For Europe, the key risk is less about a housing bust and more about energy supply, given that Russia (the now former supplier of 40% of Europe’s gas) stopped the bulk of its supplies this past summer. With Europe currently in the middle of its winter season, the risk to gas supplies is diminishing due to a combination of sound judgment and good luck amid unseasonably warm temperatures. Europe managed to fill its gas tanks over the summer, mainly replacing Russian gas with liquefied natural gas (LNG) from the US. Since then, Europe has had the good fortune of a very mild autumn and, as a result, enters the three critical winter months with storage tanks that are almost full. Unless temperatures turn and they face bitterly cold weather in the first months of 2023, Europe looks increasingly likely to make it through this winter without resorting to energy rationing.
China to open post-COVID-19, easing global supply chain pressures
After a year of domestic economic volatility and international turmoil, China is expected to focus on economic growth this year, which means the country will further deepen reform and expand opening-up. In that vein, judging by the Central Economic Work Conference held in Beijing in December and the resultant speeches of Chinese leaders, the top policymakers will focus on economic growth to restore the pre-pandemic high-growth environment. As such, fiscal support will be targeted and focused, whereas monetary policy will likely remain cautious and neutral until the end of the US Fed’s tightening. In turn, sectoral success is predicated on three critical areas: COVID-19, the technology sector, and the property market. For the rest of the global economy, normalising the Chinese economy could significantly ease supply chain disruptions that have contributed to rapidly rising goods inflation. However, it is worth bearing in mind that a rebound in growth in China could also boost demand for global commodities, thus contributing to inflationary pressures and proving to be a double-edged sword for global inflation.
A year of (potential) political stability
2023 may hopefully prove to be a more stable period in global politics than we have grown used to in recent years. Barring any snap elections, 2023 will be the first year of the twenty-first century without a general or presidential election in any G7 country (Canada, France, Germany, Italy, Japan, the UK and the US; additionally, the EU is a “non-enumerated member” of the G7). Without any election campaigns or leadership contests, G7 leaders may actually focus on the various global and local challenges facing their respective countries (which would indeed be a refreshing change of pace). After a volatile few years, policies aimed at driving stability will be the name of the game – particularly in light of recent global market volatility and the prospect of a looming recession. The gilt crisis during 2H22 in the UK demonstrated how both economies and political parties could rapidly be pushed to the brink when markets vehemently dislike a given policy agenda. With politicians having plenty domestically to deal with, incentives for stability will also be evident on the international stage.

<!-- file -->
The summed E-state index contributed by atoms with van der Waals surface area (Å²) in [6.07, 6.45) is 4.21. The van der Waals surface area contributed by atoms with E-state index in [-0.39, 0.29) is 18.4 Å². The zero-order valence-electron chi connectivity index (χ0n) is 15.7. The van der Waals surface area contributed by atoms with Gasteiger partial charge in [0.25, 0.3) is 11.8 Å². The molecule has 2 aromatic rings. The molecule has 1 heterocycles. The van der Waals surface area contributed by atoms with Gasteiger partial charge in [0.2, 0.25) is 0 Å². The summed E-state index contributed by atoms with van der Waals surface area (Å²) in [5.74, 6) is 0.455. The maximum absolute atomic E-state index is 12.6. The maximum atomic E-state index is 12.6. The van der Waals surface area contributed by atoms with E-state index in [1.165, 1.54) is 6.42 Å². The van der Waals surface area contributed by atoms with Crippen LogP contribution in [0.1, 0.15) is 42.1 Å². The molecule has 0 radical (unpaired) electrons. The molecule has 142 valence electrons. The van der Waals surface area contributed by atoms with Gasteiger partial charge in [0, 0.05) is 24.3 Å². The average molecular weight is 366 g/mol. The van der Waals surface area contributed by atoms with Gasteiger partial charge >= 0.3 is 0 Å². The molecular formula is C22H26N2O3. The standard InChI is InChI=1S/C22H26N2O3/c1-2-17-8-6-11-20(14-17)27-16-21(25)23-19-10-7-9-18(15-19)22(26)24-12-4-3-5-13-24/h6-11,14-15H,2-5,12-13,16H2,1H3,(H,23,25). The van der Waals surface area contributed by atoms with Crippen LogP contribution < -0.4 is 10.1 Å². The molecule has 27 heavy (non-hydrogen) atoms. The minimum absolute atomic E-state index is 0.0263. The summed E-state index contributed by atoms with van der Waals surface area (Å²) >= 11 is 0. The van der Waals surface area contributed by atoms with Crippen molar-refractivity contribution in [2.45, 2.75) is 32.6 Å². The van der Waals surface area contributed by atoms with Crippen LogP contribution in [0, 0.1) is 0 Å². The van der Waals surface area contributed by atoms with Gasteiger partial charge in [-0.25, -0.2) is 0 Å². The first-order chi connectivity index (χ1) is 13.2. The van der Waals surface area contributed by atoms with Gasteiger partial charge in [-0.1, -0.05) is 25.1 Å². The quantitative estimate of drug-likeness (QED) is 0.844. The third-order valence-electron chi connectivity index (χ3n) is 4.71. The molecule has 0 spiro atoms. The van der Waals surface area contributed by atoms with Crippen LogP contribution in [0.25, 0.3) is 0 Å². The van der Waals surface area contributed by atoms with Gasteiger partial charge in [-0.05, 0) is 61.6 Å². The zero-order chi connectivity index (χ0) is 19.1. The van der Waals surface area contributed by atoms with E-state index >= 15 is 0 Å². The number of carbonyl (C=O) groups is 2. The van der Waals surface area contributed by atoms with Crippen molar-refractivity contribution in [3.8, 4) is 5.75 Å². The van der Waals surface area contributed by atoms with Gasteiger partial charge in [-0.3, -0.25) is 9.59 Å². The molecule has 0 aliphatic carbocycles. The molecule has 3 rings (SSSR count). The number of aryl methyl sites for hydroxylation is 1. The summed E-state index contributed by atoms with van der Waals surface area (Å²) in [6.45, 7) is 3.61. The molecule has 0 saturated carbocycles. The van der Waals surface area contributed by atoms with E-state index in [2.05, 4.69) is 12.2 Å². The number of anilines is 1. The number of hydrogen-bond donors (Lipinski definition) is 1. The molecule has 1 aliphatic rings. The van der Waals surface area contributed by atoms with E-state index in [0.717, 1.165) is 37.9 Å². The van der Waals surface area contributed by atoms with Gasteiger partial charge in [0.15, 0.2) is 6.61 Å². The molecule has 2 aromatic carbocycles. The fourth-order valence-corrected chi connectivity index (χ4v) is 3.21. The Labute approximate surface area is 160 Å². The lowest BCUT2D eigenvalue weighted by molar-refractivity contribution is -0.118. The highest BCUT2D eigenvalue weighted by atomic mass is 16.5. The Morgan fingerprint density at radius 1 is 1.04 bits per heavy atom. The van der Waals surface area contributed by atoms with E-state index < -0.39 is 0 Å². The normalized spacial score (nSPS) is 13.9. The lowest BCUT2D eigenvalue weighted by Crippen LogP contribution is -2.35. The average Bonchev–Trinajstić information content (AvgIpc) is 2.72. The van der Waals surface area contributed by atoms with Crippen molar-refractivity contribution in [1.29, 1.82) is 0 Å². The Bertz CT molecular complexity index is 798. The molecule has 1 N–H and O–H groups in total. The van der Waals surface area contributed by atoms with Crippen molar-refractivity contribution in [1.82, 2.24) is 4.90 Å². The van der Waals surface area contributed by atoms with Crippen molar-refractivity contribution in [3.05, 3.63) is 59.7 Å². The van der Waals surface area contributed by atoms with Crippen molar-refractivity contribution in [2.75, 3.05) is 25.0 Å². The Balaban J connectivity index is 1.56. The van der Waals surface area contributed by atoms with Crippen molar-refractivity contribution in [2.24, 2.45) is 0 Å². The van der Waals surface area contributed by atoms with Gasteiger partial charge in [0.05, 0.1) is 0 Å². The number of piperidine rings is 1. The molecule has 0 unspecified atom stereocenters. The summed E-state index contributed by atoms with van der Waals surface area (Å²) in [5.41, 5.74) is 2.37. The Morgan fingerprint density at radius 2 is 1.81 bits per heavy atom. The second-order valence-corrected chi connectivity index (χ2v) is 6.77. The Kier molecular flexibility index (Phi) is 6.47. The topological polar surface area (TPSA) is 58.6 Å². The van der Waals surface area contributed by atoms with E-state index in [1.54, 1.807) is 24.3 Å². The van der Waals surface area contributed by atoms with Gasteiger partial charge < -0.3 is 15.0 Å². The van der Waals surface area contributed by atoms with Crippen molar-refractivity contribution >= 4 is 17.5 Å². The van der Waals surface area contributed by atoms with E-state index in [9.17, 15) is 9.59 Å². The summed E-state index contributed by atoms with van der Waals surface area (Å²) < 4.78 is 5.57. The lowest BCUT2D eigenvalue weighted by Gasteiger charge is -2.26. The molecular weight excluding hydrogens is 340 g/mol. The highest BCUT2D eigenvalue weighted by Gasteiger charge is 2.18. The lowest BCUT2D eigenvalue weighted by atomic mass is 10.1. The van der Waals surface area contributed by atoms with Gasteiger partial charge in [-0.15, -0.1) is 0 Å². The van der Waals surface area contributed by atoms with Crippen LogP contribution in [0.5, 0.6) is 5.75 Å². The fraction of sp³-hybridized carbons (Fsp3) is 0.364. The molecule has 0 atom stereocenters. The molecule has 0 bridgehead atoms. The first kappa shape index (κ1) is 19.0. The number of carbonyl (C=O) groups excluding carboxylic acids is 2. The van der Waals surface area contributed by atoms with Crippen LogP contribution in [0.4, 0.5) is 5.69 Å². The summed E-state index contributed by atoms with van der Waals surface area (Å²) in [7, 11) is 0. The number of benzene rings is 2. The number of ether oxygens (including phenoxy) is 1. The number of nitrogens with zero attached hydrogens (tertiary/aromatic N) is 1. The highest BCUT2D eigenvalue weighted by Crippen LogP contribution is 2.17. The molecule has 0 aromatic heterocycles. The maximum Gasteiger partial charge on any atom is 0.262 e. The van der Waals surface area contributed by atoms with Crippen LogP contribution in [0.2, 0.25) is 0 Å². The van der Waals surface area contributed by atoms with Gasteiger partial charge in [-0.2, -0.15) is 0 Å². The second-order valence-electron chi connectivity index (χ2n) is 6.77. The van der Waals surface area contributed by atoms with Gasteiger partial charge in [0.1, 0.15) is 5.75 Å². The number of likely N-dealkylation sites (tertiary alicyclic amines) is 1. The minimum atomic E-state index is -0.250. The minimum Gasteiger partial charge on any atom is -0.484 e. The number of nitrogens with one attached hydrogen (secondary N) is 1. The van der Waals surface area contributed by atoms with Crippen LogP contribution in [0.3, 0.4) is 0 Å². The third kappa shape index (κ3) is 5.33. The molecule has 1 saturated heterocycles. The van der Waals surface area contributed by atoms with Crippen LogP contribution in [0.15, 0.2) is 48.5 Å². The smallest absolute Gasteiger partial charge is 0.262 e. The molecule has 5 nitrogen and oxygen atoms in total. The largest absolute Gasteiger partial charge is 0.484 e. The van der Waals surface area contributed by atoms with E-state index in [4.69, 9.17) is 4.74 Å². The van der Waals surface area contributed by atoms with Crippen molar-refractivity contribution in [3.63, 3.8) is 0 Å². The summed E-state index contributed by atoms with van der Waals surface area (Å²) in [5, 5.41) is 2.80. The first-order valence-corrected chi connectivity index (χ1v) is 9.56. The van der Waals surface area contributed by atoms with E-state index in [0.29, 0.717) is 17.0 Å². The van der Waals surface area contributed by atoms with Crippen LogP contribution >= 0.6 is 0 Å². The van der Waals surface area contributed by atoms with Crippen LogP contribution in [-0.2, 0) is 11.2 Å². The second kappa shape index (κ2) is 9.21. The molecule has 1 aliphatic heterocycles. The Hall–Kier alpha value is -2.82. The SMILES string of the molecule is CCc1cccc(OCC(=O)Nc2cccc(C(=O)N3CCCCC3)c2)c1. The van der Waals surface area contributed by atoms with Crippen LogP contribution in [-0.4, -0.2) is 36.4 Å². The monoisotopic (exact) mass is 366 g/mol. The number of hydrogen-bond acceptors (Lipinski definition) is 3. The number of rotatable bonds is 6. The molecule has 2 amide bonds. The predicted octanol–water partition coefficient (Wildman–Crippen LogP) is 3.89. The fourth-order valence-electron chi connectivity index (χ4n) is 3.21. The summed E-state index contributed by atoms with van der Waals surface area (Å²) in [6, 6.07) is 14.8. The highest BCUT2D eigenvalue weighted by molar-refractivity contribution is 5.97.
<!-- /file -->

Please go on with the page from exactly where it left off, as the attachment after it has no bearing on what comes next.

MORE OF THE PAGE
Most notably, efforts are underway to ease tensions between the US and China. At the G20 summit in Bali, presidents Joe Biden and Xi Jinping met in person for the first time as leaders, and the results were generally considered to have exceeded expectations. The White House stated post-meeting that both leaders had “agreed to empower key senior officials” to communicate on issues such as climate change, food security, and global macroeconomic stability. In addition, it was agreed that US Secretary of State Antony Blinken would undertake a follow-up visit to China. Furthermore, the will to foster stability has been noticed in the broad reaction to Russia’s invasion of Ukraine. Even countries that have previously been closer to Russia have suggested their disquiet with the conflict and a desire for peace. Indeed, the fact that Russia has been internationally rebuked to the extent it has demonstrates its behaviour has been an outlier within the global political arena.
Reluctant trade partners: A slowdown in globalisation?